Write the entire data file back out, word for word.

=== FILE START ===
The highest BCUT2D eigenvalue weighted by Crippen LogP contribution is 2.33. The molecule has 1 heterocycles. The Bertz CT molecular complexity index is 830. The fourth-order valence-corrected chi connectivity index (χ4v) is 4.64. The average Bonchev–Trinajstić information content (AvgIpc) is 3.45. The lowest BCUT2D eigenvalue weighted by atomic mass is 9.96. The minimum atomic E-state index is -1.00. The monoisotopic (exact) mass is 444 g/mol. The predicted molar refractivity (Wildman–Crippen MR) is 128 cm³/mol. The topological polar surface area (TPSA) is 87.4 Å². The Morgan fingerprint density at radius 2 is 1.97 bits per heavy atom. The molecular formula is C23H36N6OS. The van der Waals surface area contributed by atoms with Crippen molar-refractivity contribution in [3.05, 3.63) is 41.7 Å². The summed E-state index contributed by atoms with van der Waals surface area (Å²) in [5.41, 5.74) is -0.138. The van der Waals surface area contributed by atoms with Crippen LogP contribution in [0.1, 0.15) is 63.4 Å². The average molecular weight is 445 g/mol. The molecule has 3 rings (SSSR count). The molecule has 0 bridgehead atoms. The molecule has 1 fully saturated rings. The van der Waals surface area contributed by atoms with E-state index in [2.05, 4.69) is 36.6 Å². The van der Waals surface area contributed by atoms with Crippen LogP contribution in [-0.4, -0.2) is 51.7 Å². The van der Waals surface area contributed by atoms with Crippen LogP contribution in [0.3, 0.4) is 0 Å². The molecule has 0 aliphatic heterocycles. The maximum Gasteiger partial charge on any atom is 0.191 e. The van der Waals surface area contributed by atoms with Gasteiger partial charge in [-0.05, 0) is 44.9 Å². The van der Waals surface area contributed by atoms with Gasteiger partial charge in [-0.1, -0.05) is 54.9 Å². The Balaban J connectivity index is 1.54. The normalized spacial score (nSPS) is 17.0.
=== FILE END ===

The highest BCUT2D eigenvalue weighted by Crippen LogP contribution is 2.33. The molecule has 1 heterocycles. The Bertz CT molecular complexity index is 830. The fourth-order valence-corrected chi connectivity index (χ4v) is 4.64. The average Bonchev–Trinajstić information content (AvgIpc) is 3.45. The lowest BCUT2D eigenvalue weighted by atomic mass is 9.96. The minimum atomic E-state index is -1.00. The monoisotopic (exact) mass is 444 g/mol. The predicted molar refractivity (Wildman–Crippen MR) is 128 cm³/mol. The topological polar surface area (TPSA) is 87.4 Å². The Morgan fingerprint density at radius 2 is 1.97 bits per heavy atom. The molecular formula is C23H36N6OS. The van der Waals surface area contributed by atoms with Crippen molar-refractivity contribution in [3.05, 3.63) is 41.7 Å². The summed E-state index contributed by atoms with van der Waals surface area (Å²) in [5.41, 5.74) is -0.138. The van der Waals surface area contributed by atoms with Crippen LogP contribution in [0.1, 0.15) is 63.4 Å². The average molecular weight is 445 g/mol. The molecule has 3 rings (SSSR count). The molecule has 0 bridgehead atoms. The molecule has 1 fully saturated rings. The van der Waals surface area contributed by atoms with E-state index in [2.05, 4.69) is 36.6 Å². The van der Waals surface area contributed by atoms with Crippen LogP contribution in [-0.4, -0.2) is 51.7 Å². The van der Waals surface area contributed by atoms with Crippen LogP contribution in [0.3, 0.4) is 0 Å². The molecule has 0 aliphatic heterocycles. The maximum Gasteiger partial charge on any atom is 0.191 e. The van der Waals surface area contributed by atoms with Gasteiger partial charge in [-0.05, 0) is 44.9 Å². The van der Waals surface area contributed by atoms with Gasteiger partial charge in [-0.1, -0.05) is 54.9 Å². The Balaban J connectivity index is 1.54. The normalized spacial score (nSPS) is 17.0.